Final Technical Report: "Representing Endogenous Technological Change in Climate Policy Models: General Equilibrium Approaches"

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The research supported by this award pursued three lines of inquiry: (1) The construction of dynamic general equilibrium models to simulate the accumulation and substitution of knowledge, which has resulted in the preparation and submission of several papers: (a) A submitted pedagogic paper which clarifies the structure and operation of computable general equilibrium (CGE) models (C.2), and a review article in press which develops a taxonomy for understanding the representation of technical change in economic and engineering models for climate policy analysis (B.3). (b) A paper which models knowledge directly as a homogeneous factor, and demonstrates that inter-sectoral reallocation of ... continued below

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Wing, Ian Sue April 18, 2006.

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The research supported by this award pursued three lines of inquiry: (1) The construction of dynamic general equilibrium models to simulate the accumulation and substitution of knowledge, which has resulted in the preparation and submission of several papers: (a) A submitted pedagogic paper which clarifies the structure and operation of computable general equilibrium (CGE) models (C.2), and a review article in press which develops a taxonomy for understanding the representation of technical change in economic and engineering models for climate policy analysis (B.3). (b) A paper which models knowledge directly as a homogeneous factor, and demonstrates that inter-sectoral reallocation of knowledge is the key margin of adjustment which enables induced technical change to lower the costs of climate policy (C.1). (c) An empirical paper which estimates the contribution of embodied knowledge to aggregate energy intensity in the U.S. (C.3), followed by a companion article which embeds these results within a CGE model to understand the degree to which autonomous energy efficiency improvement (AEEI) is attributable to technical change as opposed to sub-sectoral shifts in industrial composition (C.4) (d) Finally, ongoing theoretical work to characterize the precursors and implications of the response of innovation to emission limits (E.2). (2) Data development and simulation modeling to understand how the characteristics of discrete energy supply technologies determine their succession in response to emission limits when they are embedded within a general equilibrium framework. This work has produced two peer-reviewed articles which are currently in press (B.1 and B.2). (3) Empirical investigation of trade as an avenue for the transmission of technological change to developing countries, and its implications for leakage, which has resulted in an econometric study which is being revised for submission to a journal (E.1). As work commenced on this topic, the U.S. withdrawal from Kyoto and the administration's announcement of a voluntary target based on emission intensity made it apparent that the degree of emission leakage to developing countries would depend on (i) the form of the emission limit set by developed countries and (ii) the incentives faced by developing nations to accede to an international climate regime. This realization led to synergistic research on the properties of intensity targets under uncertainty, which resulted in two theoretical studies, one which has been published (A.1) and the other which is currently in review (C.5).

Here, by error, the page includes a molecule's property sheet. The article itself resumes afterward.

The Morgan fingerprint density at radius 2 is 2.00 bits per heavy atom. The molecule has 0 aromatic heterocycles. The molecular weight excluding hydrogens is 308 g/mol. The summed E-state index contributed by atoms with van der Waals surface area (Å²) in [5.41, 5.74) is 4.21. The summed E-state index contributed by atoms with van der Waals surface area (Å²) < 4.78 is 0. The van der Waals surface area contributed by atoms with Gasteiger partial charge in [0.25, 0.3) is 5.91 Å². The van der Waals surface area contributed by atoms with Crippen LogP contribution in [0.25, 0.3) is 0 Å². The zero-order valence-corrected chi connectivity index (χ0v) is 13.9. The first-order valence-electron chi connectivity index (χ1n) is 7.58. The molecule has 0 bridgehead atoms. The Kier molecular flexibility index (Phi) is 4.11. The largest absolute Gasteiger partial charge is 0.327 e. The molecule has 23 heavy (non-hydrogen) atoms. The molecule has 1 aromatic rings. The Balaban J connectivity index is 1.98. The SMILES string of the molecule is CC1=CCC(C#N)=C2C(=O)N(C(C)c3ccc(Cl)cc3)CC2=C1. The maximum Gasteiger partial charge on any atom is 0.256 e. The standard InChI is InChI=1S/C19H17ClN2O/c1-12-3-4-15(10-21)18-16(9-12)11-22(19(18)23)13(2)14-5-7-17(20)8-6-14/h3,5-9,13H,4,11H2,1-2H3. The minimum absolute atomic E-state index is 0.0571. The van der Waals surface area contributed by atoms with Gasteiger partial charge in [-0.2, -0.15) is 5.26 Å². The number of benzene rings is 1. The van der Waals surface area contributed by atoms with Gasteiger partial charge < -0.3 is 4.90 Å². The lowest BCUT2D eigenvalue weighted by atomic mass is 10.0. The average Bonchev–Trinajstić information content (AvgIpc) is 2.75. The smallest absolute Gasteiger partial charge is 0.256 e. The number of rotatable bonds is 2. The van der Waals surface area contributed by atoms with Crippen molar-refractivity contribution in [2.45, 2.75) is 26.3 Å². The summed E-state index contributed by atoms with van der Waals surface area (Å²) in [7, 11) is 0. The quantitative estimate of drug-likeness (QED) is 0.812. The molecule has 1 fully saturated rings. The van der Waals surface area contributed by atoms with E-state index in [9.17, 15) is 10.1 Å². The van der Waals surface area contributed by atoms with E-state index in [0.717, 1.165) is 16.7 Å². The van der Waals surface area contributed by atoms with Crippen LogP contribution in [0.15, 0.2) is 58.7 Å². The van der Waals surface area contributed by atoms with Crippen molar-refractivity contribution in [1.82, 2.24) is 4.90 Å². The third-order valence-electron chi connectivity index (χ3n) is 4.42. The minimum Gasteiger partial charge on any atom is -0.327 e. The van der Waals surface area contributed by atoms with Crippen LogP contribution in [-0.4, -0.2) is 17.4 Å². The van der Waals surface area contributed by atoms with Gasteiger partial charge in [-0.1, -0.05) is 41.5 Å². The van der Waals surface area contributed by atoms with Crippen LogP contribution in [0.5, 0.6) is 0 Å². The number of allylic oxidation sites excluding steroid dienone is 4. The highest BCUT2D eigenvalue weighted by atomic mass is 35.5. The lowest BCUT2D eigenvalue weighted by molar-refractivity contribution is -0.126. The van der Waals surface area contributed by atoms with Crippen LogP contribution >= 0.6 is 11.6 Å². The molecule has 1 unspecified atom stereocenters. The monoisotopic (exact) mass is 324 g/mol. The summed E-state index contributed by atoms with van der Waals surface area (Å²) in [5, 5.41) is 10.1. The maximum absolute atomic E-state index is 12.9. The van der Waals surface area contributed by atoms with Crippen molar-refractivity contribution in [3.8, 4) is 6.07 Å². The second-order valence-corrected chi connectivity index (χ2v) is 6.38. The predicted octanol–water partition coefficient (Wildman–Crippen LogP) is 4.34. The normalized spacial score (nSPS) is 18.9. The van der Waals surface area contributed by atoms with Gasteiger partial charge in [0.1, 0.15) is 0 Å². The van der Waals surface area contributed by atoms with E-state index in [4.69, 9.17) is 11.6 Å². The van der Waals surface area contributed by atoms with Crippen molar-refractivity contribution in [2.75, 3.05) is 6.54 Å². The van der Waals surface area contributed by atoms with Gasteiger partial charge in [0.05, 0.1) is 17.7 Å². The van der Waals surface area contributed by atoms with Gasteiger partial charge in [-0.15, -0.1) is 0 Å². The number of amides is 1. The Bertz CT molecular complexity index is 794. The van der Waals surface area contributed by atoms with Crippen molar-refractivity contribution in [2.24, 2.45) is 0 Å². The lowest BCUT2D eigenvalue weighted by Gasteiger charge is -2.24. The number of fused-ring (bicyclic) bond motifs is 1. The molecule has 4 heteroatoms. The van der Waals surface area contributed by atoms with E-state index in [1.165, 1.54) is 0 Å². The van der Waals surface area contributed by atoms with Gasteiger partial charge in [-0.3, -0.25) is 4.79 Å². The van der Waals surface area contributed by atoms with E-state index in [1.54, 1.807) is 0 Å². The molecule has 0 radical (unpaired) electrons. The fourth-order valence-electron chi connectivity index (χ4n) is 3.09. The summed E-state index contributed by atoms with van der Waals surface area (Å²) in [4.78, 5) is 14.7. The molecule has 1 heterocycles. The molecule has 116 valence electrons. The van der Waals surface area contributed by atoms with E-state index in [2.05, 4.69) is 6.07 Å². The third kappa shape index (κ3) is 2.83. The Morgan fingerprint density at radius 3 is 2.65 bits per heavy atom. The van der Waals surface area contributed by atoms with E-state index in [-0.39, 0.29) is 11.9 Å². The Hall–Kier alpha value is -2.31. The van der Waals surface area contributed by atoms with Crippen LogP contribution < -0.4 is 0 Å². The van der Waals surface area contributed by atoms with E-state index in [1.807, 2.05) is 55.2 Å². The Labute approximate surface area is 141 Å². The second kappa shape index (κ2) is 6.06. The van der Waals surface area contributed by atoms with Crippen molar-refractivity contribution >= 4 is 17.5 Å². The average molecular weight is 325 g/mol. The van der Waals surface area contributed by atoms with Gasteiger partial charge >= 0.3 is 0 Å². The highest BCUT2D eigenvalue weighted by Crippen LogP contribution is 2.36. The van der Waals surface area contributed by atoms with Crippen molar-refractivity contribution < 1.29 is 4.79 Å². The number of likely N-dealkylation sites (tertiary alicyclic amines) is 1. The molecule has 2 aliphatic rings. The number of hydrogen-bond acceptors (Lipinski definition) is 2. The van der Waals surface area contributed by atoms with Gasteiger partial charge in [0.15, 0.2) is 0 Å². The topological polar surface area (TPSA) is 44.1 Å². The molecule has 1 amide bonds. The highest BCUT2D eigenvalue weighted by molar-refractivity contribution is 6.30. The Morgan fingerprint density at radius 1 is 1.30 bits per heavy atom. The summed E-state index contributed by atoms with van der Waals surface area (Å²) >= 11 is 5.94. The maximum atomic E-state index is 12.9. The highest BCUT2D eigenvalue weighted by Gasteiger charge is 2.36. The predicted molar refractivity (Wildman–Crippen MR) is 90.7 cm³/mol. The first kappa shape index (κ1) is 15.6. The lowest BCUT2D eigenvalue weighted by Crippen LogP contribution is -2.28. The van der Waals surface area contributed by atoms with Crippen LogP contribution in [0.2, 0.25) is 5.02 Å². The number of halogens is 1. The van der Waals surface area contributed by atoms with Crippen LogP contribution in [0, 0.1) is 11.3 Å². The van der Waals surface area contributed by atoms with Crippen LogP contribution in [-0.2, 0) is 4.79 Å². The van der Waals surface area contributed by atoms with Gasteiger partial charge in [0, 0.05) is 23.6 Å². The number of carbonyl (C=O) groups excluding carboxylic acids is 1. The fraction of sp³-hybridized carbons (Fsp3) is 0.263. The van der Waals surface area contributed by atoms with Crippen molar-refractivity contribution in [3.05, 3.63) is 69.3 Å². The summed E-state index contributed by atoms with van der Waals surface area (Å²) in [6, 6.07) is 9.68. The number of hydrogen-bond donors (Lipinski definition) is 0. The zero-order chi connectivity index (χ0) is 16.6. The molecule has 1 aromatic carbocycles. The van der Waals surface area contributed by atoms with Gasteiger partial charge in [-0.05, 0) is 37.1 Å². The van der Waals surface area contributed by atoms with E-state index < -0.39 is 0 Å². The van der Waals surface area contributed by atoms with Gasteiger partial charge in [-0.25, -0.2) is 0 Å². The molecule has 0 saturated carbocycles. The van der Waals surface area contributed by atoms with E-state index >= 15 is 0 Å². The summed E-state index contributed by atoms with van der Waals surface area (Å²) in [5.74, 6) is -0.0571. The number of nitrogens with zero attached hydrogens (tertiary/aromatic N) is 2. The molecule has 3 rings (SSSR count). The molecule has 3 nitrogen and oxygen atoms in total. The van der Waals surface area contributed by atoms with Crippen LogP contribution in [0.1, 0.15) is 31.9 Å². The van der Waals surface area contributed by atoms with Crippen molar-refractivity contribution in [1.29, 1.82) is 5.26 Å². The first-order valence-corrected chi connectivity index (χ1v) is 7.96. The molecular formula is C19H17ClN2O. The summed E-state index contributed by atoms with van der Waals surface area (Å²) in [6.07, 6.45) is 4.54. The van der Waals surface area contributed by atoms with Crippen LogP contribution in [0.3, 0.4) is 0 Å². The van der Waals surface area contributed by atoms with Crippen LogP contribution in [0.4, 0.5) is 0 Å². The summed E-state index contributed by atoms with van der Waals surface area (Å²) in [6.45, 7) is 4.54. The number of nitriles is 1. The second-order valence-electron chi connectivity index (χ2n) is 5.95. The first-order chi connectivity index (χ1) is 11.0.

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  • Report No.: DOE/ER/63484-13
  • Grant Number: FG02-02ER63484
  • DOI: 10.2172/881261 | External Link
  • Office of Scientific & Technical Information Report Number: 881261
  • Archival Resource Key: ark:/67531/metadc885528

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  • April 18, 2006

Added to The UNT Digital Library

  • Sept. 21, 2016, 2:29 a.m.

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  • Nov. 4, 2016, 2:42 p.m.

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Wing, Ian Sue. Final Technical Report: "Representing Endogenous Technological Change in Climate Policy Models: General Equilibrium Approaches", report, April 18, 2006; United States. (digital.library.unt.edu/ark:/67531/metadc885528/: accessed September 26, 2017), University of North Texas Libraries, Digital Library, digital.library.unt.edu; crediting UNT Libraries Government Documents Department.